In PLR 201245006, the IRS addressed a question that has been puzzling tax advisors for years. A person who was not a citizen or resident of the United States created a foreign grantor trust and funded the trust with shares of non-U.S. corporations. Upon his death, the trust provided that its assets were to be distributed to or held in trust for the grantor’s children, some of whom were apparently U.S. taxpayers. Because the grantor was neither a citizen nor a resident of the United States and the trust’s assets did not have a U.S. situs, the trust property was not subject to U.S. estate tax upon the grantor’s death.
In addressing the income tax basis of the trust’s assets following the death of the grantor, the IRS determined that these assets would receive a fair market value income tax basis under IRC Section 1014(b)(1), which accords a basis step-up to property “acquired by bequest, devise, or inheritance, or by the decedent’s estate from the decedent.” The IRS concluded that this description included the assets from the grantor trust that would go to the decedent’s children upon the decedent’s death.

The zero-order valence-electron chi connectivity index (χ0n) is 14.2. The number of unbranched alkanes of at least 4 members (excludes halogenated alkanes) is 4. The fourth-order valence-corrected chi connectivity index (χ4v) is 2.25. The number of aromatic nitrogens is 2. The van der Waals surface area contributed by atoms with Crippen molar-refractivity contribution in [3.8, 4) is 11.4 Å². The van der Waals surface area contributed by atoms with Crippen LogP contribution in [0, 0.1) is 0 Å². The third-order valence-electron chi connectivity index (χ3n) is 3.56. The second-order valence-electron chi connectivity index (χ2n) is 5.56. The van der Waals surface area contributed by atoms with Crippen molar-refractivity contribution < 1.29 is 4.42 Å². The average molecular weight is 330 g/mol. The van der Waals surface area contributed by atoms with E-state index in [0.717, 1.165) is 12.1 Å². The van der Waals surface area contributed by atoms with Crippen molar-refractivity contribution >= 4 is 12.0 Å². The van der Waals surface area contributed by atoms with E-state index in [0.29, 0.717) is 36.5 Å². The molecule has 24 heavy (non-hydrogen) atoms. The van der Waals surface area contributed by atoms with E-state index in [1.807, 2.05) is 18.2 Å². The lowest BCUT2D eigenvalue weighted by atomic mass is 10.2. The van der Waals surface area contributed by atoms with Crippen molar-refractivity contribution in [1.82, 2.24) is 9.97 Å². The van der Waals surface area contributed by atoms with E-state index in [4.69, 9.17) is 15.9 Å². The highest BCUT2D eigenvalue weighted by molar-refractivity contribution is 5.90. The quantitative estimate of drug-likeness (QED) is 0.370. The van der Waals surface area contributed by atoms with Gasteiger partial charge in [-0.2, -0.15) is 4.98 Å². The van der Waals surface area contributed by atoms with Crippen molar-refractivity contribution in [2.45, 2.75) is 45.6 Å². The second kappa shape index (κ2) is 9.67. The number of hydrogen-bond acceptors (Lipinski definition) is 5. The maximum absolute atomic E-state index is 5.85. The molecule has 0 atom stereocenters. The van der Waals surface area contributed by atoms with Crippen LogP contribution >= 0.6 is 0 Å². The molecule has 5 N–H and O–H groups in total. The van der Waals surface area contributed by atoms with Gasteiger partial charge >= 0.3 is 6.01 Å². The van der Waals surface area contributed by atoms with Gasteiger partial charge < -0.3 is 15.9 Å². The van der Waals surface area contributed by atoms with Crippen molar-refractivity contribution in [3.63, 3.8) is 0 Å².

Would the IRS issue this same ruling with respect to a wholly domestic grantor trust? A very common estate planning technique to transfer future asset appreciation to younger generation family members is the sale to a so-called defective” grantor trust – a trust that is a grantor trust for income tax purposes so the grantor will still be treated as the owner of the assets in the trust for income tax purposes and pay all income taxes due on the trust’s income. At the same time, the trust does not contain any provisions that would cause the property it holds to be subjected to estate tax when the grantor dies. During the grantor’s lifetime, he does not recognize any tax gain on the sale and the trust does not get a stepped-up tax basis.
Whether the property will receive a basis step-up upon the death of the grantor has been uncertain, and advisors have expressed different opinions. Many believe that because the trust property is not subject to estate tax at the grantor’s death, it likely does not receive a basis step-up. Others argue that, because for income tax purposes, the transfer to the trust is deemed to occur at the grantor’s death, Section 1014(b)(1) should apply. The trust in PLR 201245006 would have been included in the grantor’s estate if he was a United States taxpayer, where the usual defective grantor trust is drafted so that it will not be included in the grantor’s estate. The IRS is not likely to agree that property held by such a trust receives a basis increase when the grantor dies.